The Manchester Mill’s Joshi Herrmann on why newsletters are exploding and print is (mostly) dead

  • Joshi Herrmann, founder of The Manchester Mill, tells Multimedia Journalism students why newsletters build trust and how he’s disrupting local news
  • The Mill reaches 10,000 subscribers and over 700 paid subscriptions
  • NQ reporting team: Phoebe Rawding, James Swindell, Zain Abeden, Timothy Jeeves, Benjy Golaub

Joshi Herrmann, founder and editor of The Mill, joined first year Multimedia Journalism students to share his experiences of launching a digital newspaper in the middle of a global pandemic. What does the future hold for publications in the digital era?

Joshi hit the nail on the head when choosing to produce his news content in the form of an email newsletter. Answering student questions, he said:

“Newsletters are exploding,” Joshi said after gaining 10,000 subscribers and 700 paid subscriptions to The Mill.

“The point of The Mill is to try and find a new way to do journalism that doesn’t look and feel like the kind of local journalism we have at the moment, and it’s funded in a different way so it’s more sustainable in the long term.”

Joshi founded The Mill in the midst of the pandemic last year and found his subscriber count increasing far beyond his expectations over the past seven months. He decided to dedicate his news content to issues and events that his local readers would value and enjoy, especially during the Coronavirus pandemic, in the form of a daily email newsletter.

“Newsletters are really good for building trust – it becomes more personal,” Joshi said when explaining why he chose to publish his news content in this form.

His instinct appears to be borne out by research elsewhere, too. 

According to the Reuters Institute Digital News Report (DNR) 2020, more people are paying for online news. In the USA, 21% (one in five) read a weekly newsletter. In the UK, this figure stands at 9% but is growing.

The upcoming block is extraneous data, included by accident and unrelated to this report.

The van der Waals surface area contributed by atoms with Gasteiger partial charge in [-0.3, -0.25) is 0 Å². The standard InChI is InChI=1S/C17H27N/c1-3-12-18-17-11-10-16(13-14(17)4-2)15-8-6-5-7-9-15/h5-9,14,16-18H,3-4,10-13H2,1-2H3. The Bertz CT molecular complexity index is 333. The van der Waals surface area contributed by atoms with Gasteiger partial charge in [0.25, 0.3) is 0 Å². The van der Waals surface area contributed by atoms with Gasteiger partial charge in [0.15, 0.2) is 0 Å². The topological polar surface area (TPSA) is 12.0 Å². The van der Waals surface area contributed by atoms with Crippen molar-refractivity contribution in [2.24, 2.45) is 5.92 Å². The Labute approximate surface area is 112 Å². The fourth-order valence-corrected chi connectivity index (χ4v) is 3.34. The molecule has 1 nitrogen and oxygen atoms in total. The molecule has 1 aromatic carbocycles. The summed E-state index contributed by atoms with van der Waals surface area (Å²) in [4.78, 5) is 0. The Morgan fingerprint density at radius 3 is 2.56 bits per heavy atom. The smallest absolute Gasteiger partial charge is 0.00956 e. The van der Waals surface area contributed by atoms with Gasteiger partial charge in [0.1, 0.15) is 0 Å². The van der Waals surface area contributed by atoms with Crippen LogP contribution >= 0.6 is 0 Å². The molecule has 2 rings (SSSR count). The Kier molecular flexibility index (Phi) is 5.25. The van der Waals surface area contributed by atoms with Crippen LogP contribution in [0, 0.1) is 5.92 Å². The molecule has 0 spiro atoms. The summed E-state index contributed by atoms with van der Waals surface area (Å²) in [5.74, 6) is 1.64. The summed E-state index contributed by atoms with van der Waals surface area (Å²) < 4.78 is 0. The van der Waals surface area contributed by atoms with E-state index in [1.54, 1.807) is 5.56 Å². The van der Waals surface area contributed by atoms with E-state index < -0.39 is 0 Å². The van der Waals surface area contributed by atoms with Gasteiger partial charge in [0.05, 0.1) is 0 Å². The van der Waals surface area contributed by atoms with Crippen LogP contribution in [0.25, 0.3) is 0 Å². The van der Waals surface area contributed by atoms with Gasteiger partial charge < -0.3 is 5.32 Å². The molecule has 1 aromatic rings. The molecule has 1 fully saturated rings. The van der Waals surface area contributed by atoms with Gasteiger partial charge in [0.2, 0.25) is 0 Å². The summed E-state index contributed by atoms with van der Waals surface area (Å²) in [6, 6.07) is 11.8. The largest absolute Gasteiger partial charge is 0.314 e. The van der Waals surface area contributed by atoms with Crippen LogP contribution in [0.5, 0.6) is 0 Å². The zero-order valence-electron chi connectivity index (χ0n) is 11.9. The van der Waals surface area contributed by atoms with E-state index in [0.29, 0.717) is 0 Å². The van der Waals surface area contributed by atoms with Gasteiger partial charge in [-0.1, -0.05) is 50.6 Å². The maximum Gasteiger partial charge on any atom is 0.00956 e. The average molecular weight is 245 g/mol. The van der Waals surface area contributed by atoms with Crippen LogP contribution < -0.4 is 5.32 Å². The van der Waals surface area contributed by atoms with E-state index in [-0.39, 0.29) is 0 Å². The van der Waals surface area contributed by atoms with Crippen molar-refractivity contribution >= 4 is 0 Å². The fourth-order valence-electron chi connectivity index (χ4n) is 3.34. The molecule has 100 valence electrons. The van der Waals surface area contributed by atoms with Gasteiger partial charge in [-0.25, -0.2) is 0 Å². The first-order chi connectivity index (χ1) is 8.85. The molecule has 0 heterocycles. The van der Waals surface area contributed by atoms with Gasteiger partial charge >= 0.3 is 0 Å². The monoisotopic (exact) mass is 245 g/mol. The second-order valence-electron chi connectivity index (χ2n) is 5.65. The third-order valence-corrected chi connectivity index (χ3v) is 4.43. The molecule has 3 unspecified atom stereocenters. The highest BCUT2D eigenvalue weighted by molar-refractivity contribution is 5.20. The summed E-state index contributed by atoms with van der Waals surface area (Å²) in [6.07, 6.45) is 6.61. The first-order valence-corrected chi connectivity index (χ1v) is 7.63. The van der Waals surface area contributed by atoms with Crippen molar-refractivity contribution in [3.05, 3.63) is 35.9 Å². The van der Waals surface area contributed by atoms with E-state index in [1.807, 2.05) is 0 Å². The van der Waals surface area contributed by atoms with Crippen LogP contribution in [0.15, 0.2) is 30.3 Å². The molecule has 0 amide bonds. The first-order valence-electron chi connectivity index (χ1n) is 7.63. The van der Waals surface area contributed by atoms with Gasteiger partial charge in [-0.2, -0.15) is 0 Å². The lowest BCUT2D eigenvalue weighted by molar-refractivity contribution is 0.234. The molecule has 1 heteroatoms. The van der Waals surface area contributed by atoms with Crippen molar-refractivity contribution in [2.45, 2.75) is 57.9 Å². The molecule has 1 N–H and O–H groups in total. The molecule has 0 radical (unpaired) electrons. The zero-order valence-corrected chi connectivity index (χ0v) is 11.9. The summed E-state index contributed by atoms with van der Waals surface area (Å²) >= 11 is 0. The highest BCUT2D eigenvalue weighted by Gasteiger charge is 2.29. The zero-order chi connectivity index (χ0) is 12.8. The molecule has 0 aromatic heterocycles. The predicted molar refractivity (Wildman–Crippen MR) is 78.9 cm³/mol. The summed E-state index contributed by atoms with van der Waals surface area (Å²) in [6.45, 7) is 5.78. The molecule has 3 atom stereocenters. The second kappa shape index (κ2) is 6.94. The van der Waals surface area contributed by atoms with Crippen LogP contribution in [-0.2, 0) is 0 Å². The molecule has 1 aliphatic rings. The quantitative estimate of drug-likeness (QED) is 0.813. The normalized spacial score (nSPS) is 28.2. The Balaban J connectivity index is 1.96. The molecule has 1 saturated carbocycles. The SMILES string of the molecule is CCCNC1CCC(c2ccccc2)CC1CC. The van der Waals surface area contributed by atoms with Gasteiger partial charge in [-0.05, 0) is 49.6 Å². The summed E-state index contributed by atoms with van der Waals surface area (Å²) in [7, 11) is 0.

This research also shows that distinctive content and convenience or price are two of the reasons why people subscribe to online news. 64% of people in the UK subscribe to a publication for distinctive content and 58% of them enjoy the convenience or pricing of online subscriptions.

The Mill provides its thousands of subscribers with in-depth reports on topics with a unique perspective that can only be found within The Mill digital newsletter.

Before deciding to publish a story, Joshi says he asks himself: “Will my readers think I’ve given them something they couldn’t find anywhere else?”

Reporting locally, crowdsourcing stories

The Mill not only receives story pitches from its multiple journalists and freelancers but also from the readers through the newsletter’s response feature. This allows Joshi to build a closer connection with his readers and personalise the content he publishes.

Joshi’s focus is to report stories which cannot be found anywhere else on the internet. He said: “The benefits to the approach we are taking is it’s about focus and it’s about quality”. 

Comparing The Mill to mainstream news, which Joshi dubbed “a volume game”, he said: “We are only going to do a small amount of stories and we are going to do it really well.”

As well as acting on tips from subscribers, inspiration also comes from the community, he said: “Some of our best stories on The Mill have come from me deciding there’s a neighbourhood or estate to visit and chatting to people, we did a long read on a council estate in Rochdale recently by walking round and talking to people we met and it turned into a good piece.”

Goodbye print?

Joshi’s comments about print provoked the biggest reaction from students. Responding to a question, he said:

Print is dying, readership has been going down for a long-time and it won’t recover. It’s a massive time suck and waste. Too much attention is given to things that don’t matter and it detracts from the story.

This trend can be seen in the decline of national newspaper circulation figures over the past two decades. In 2000, The Sun had circulation of 3,557,336, however this dropped by almost two thirds. In 2020, they reported a circulation of just 1,250,634.

The drop in circulation figures is tied to an increase of technology, with The Sun reporting that it now receives over 40 million users per month, with over 17 million on social media sources.

Not everybody agreed with Joshi’s comments on the subject of print decline, but it was certainly the biggest talking point of the day.

“We need to get rid of [print] because it’s killing the industry,” Joshi said. 

“There’s some areas where print will stick – like football fanzines and Vogue because things like glossy fashion mags are a good fit for print and there’s still a lot of advertising in it, but otherwise it won’t come back.”